Mercy Offers a Nationwide Cancer Trial
authors Christine Imbs
Most cancer treatments focus on where the cancer is located in the body, but a new National Cancer Institute (NCI) trial is looking at the disease in a completely different way – by what specific gene abnormality may have caused the cancer in the first place, regardless of what organ it’s affecting.
The Molecular Analysis for Therapy Choice (MATCH) precision medicine trial is now available to patients at Mercy Hospital St. Louis along with hospitals in Springfield, Bolivar, Branson and Joplin across several hospital systems as part of the Cancer Research of the Ozarks’ participation in ongoing NCI studies.
“It’s cutting edge,” said Jay Carlson, DO, director of women’s oncology at Mercy Springfield and the principle investigator for Cancer Research of the Ozarks. “It’s the next generation of cancer treatment and being able to offer it to our patients is exciting.”
The trial is for patients who have either exhausted conventional treatments, or who have a rare or particularly aggressive form of cancer. “It offers them new hope because now there is another option to consider,” said Carlson.
Currently, the two most common treatments for cancer are chemotherapy and radiation. Both work by destroying fast-growing cancer cells. Unfortunately, they also damage fast-growing healthy cells as well. In this trial, they are looking at somatic mutations and gene abnormalities within the cancerous tumor and then matching them with certain drugs coming through NCI. Right now the trial is studying 10 drugs and 12 more are on the way.
“Patients have never seen these drugs before,” Carlson said. “In many cases, they’re in tablet form so patients won’t have to wait through long infusions in a clinic. They can medicate themselves at home.”
And they won’t have to deal with the side effects of chemotherapy and radiation such as hair loss, nausea, vomiting and blood count issues. Of course that’s not to say there won’t be any side effects. Diarrhea and rashes may occur as well as some other reactions. Since the drugs aren’t FDA approved, the jury’s still out on this subject. But Carlson is optimistic.
“We’re damaging all kinds of normal cells in addition to the cancer cells with chemotherapy and radiation. So the idea that we would be able to have a smart drug, like a smart bomb, be able to hit a mutation with laser accuracy is very cool,” he said. “It’s a great opportunity for our patients. Hopefully this is the first step toward much more therapeutic treatments than just standard chemotherapy.”
Potential candidates for the trial must be 18 years of age or older with either an extremely advanced malignancy where they have limited options, or who have exhausted their options. And, according to Bethany Sleckman, MD, Mercy Clinic medical oncologist and director of oncology research at Mercy Hospital St. Louis, they must also have a new biopsy taken so the tumor cells can undergo genetic testing to determine whether or not they contain one of the gene mutations being studied.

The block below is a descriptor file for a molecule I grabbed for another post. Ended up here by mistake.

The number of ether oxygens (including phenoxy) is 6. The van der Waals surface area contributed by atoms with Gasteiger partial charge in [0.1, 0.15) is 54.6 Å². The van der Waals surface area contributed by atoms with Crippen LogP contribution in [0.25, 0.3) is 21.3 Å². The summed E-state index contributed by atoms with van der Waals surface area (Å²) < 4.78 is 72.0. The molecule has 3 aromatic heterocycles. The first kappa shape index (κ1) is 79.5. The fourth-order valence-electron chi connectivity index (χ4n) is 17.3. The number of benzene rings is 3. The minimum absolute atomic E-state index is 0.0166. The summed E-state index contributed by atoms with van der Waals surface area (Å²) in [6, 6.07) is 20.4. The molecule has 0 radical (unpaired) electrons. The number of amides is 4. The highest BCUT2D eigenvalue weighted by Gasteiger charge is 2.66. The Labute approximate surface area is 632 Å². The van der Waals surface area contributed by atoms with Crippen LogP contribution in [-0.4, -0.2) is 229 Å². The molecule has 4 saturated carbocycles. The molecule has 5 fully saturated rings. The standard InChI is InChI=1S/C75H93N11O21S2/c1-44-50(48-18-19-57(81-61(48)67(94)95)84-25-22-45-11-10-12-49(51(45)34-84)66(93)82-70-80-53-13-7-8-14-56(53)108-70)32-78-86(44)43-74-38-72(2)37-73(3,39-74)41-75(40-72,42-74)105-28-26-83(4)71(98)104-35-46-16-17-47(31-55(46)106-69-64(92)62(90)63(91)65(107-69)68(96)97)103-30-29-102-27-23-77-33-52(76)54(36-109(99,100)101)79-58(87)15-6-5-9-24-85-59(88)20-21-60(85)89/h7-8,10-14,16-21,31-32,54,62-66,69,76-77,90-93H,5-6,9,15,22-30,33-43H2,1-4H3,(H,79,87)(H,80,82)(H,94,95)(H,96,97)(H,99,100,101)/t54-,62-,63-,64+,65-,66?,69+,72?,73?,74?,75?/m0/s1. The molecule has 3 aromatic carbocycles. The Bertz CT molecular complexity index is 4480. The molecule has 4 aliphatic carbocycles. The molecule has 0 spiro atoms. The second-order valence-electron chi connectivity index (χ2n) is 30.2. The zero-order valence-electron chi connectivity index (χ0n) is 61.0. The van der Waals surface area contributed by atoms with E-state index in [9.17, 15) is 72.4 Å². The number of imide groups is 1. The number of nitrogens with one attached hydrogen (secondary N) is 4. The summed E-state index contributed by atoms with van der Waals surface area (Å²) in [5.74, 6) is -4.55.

“We can’t just rely on previous biopsies because as cancer grows and spreads, it can develop new mutations,” she explained. “We want a clear picture of what the mutations are in the cancer at the point that we’re going to enroll them in the trial.”
Sleckman also said they are screening for over 100 different genetic mutations in the tumor. “We’re looking for all mutations in any kind of cancer because more and more we’re finding that cancers can have different mutations not necessarily correlated to the original site of the disease.”
The National Cancer Institute’s goal is to enroll 3,000 patients in the initial biopsy phase of the trial. Originally they expected to enroll 500 the first year nationwide, but by the second month of the trial that number was already reached.
“Clearly, this trial is very popular with both physicians and their patients,” said Sleckman. “And it’s really nice, especially here at a community hospital, to be able to participate in studies sponsored by the NCI. It keeps our physicians on the cutting edge of therapy and offers that cutting edge therapy to our patients closer to home.”
Of course to be part of the trial, a patient has to quality. And that’s the downside. To find those 3,000 patients who actually receive one of the drugs, they may have to go through 20,000 hopeful applicants. As Carlson said, if enrolled in this program, they could “potentially find a homerun solution for them.” If not, it’s devastating.”
“It’s a lot to think about,” he said. “They have this hope dangled in front of them and then it’s yanked away when the results show there is a mutation, but just not one in the first 22 drugs we’re doing. That’s why it’s important to talk with your oncologist to be sure you are a potential candidate.”